When Thankfulness is Awkward

Today’s guest post, by Jenna Benton, is one that almost didn’t happen. I wanted to ask Jenna to write something for me for a while, but I never reached out to her, probably out of fear of awkwardness or rejection or something silly like that.

But then she reached out to me, and our following conversation was so encouraging and eye-opening that I knew I could not pass up an opportunity to have her words in this space. They’re just too good. When she speaks, you’ve got to listen closely because she drops widom so nonchalantly that if you’re not careful you might miss it.

Jenna Benton is a speaker and the author of “Awkward: a 30 day challenge”, a book that explores personal growth with a 30 day challenge to lean into uncomfortable situations and embrace all things awkward. If you want to know more about Jenna or buy her book, you can visit her website at jennabenton.com. Be sure to find her on Facebook as well. 

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“Can you believe it, Ellen?” I demanded, swiping handfuls of brown paper towels from the break room dispenser.

I rubbed the front of my pants and groaned dramatically.

“What?”

“I spilled a large latte. All over my pants, all over my desk. All over the cash, the receipts, the reports…everything.”

“Oh, I’m sorry”, she said, staring intently down at her oatmeal. Ellen was wearing a sparkly blue shirt with winged sleeves. Her lunch bag sat open on the counter. She stirred methodically, intently, as if savoring every swirl.

“I mean, what’s the point of a lid if it’s not going to prevent spills? It tips over and POP! All over my desk! Geez. What a day, and it’s barely 8:00 a.m. What’s next? I’m going to tag that coffee shop on Instagram so they can see how bad their lids are. Oh my gosh, I’m just so…I don’t know. This is horrible!”

“Well,” she said slowly, “At least you didn’t wake up this morning and discover you had leprosy.”

She stopped stirring and stood there, leaning against the sink, staring at me with her bright eyes and beautiful lopsided smile. Awkward silence closed in. She was watching to make sure I heard her.

Did she say leprosy? Why yes, yes she did. 

I froze. The monstrous printer whirred to life behind us. Ellen stood there grinning at me, holding her giant mug of oatmeal in mid-air, completely serious. I was breathing in sync with the fresh hot paper popping from the printer, agonizing over something good to say.

She resumed her stirring.

“So…ummm…do you have leprosy?” I asked gently.

“No,” she answered, as if I had asked her if she wanted catfood for breakfast.

“So do you know someone who woke up with leprosy one day?”

“No.” She replied. “Just sayin’.”

Just sayin’. Just sayin’. I said it over a couple of times in my head. She went back to her oatmeal, clearly satisfied she had made her point.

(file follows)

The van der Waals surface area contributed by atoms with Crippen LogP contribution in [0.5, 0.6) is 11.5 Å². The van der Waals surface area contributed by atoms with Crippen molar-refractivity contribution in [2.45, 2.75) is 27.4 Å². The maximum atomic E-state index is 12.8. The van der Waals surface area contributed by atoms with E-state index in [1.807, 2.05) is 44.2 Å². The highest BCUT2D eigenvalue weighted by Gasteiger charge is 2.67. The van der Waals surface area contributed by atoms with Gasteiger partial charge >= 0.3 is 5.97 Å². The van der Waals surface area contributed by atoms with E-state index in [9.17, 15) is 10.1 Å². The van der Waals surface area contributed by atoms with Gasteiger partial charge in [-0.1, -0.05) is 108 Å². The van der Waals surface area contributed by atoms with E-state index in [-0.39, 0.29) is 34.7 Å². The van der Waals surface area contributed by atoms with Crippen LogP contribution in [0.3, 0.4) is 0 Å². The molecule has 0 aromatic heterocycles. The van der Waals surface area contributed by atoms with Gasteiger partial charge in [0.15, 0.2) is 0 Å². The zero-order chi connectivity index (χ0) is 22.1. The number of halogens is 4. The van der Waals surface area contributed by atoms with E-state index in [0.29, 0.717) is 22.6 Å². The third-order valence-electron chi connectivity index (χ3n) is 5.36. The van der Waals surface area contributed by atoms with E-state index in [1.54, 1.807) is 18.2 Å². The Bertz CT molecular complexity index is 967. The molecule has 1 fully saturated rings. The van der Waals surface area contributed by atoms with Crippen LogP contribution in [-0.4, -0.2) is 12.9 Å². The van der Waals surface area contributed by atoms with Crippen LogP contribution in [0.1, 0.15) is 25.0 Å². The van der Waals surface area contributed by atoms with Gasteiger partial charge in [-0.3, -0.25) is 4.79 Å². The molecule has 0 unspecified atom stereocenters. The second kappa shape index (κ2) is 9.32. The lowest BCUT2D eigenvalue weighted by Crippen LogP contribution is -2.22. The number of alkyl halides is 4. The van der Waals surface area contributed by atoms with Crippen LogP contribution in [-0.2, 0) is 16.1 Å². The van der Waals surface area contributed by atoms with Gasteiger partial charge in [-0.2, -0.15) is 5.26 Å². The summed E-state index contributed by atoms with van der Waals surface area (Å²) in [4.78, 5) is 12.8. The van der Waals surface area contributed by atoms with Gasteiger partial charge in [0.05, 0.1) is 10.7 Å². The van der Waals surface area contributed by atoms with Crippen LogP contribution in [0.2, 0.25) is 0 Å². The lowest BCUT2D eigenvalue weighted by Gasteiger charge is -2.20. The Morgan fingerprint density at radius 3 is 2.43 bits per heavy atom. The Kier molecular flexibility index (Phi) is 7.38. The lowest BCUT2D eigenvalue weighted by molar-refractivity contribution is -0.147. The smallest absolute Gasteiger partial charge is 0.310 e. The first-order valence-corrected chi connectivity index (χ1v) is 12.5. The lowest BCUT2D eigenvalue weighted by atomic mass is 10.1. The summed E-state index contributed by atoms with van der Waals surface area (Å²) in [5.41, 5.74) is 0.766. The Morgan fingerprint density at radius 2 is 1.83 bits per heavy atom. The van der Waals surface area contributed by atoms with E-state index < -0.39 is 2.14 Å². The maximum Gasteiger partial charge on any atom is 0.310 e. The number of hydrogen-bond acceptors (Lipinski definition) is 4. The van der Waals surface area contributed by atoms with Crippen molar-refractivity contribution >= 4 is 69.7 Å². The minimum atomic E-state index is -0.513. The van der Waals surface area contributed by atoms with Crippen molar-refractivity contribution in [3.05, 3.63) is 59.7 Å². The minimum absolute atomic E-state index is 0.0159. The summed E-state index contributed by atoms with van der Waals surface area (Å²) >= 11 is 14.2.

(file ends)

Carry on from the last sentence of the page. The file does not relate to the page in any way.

“Right.” I said, turning on my heels.

My coworkers expressed their condolences as I made my way down the row of cubicles to my desk. I sat down and picked up my phone.

Of course when it happened I snapped a fabulous picture with my cell. After all, a good catastrophe always needs documentation. I expertly posted it to Instagram and hash-tagged it #Tuesdayfail, and then I just sat there thinking about Ellen.

It was so…strange. It made me want to laugh (really hard), but it also made me think. Most people would have said something like, “Be thankful you have the money to buy coffee”, or “Be thankful it didn’t fry your computer”, or “Be thankful it wasn’t super hot.”

But not Ellen.

You see, I know a little something about Ellen. Before she landed this job, she lived in her car. One time she told me she tries not to get caught up in office politics because she has learned to be grateful no matter what. She said she never takes anything for granted. Her suffering gives her perspective, and she tries to remind herself often about how much she has to be grateful for. She said she thinks of all the things to be grateful for, even the weird things, and it helps her keep going.

The truth is, I have never in my life suffered so much that I’ve had to make up obscure things to be thankful for, just so I could make it through another day. I’ve never even considered being leprosy-free.

My phone buzzed. The notifications showed I already had 13 likes in the last 5 minutes, and more than one offer to drop off an emergency replacement coffee STAT. Just like that, kind and attentive friends noticed me and offered to help.

I’ve been thinking.

I want to be a better Thanker. I want to be a better Noticer. I want to be a better Reminderer. I want to be a better Offerer. (I’ll stop with the -er names for now, just for you Correctorers out there.)

I think sometimes we truly need random, awkward thankfulness in our life. We need someone to stop us in our tracks with joyful, pure-hearted, slightly strange, honest-to-goodness Thanksgiving with a capital T. It’s so easy to get tripped up by things that don’t matter. Sometimes we need an unexpected, bright-eyed, Reminderer to wake us up.

I’ve decided to call my Tuesdays #leprosytuesday. From now on, I’m going to give thanks for the weirdest, most obscure, random things I can think of. And I will give myself permission to laugh about it joyfully and with a pure heart. Because the world needs more bright-eyed Thankers.

And if you really want to be outrageous, you should join me for #leprosytuesday. I could use more people like you in my life. Share your #leprosytuesday thankfulness in the comments. Or on Instagram. Or privately or whatever. Just share. And maybe we’ll all end this day a little more grateful.

Just sayin’.

image* This is Day 27 of a 31 Day series on Keeping It Real. You can find all of the posts in this series here I hope you follow along and join the conversation! *

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